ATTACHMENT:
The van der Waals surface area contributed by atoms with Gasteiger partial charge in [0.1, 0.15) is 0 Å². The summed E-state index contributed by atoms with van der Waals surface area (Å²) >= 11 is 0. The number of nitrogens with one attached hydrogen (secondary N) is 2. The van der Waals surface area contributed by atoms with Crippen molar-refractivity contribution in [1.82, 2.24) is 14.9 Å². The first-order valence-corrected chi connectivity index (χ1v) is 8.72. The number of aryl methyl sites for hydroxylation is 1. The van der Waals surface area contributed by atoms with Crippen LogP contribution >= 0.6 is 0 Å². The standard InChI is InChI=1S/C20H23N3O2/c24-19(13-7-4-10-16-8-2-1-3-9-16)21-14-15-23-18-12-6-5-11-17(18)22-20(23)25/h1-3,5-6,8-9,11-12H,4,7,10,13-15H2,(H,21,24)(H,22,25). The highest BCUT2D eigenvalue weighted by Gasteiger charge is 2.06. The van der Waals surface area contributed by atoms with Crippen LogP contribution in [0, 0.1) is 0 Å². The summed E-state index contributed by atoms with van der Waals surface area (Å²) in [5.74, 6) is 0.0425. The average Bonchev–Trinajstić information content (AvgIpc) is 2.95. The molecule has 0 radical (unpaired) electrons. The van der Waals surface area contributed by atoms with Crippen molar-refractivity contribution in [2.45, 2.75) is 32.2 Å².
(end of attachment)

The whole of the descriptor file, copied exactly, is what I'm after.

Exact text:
The van der Waals surface area contributed by atoms with Gasteiger partial charge in [0.1, 0.15) is 0 Å². The summed E-state index contributed by atoms with van der Waals surface area (Å²) >= 11 is 0. The number of nitrogens with one attached hydrogen (secondary N) is 2. The van der Waals surface area contributed by atoms with Crippen molar-refractivity contribution in [1.82, 2.24) is 14.9 Å². The first-order valence-corrected chi connectivity index (χ1v) is 8.72. The number of aryl methyl sites for hydroxylation is 1. The van der Waals surface area contributed by atoms with Crippen LogP contribution >= 0.6 is 0 Å². The standard InChI is InChI=1S/C20H23N3O2/c24-19(13-7-4-10-16-8-2-1-3-9-16)21-14-15-23-18-12-6-5-11-17(18)22-20(23)25/h1-3,5-6,8-9,11-12H,4,7,10,13-15H2,(H,21,24)(H,22,25). The highest BCUT2D eigenvalue weighted by Gasteiger charge is 2.06. The van der Waals surface area contributed by atoms with Crippen LogP contribution in [0, 0.1) is 0 Å². The summed E-state index contributed by atoms with van der Waals surface area (Å²) in [5.74, 6) is 0.0425. The average Bonchev–Trinajstić information content (AvgIpc) is 2.95. The molecule has 0 radical (unpaired) electrons. The van der Waals surface area contributed by atoms with Crippen molar-refractivity contribution in [2.45, 2.75) is 32.2 Å².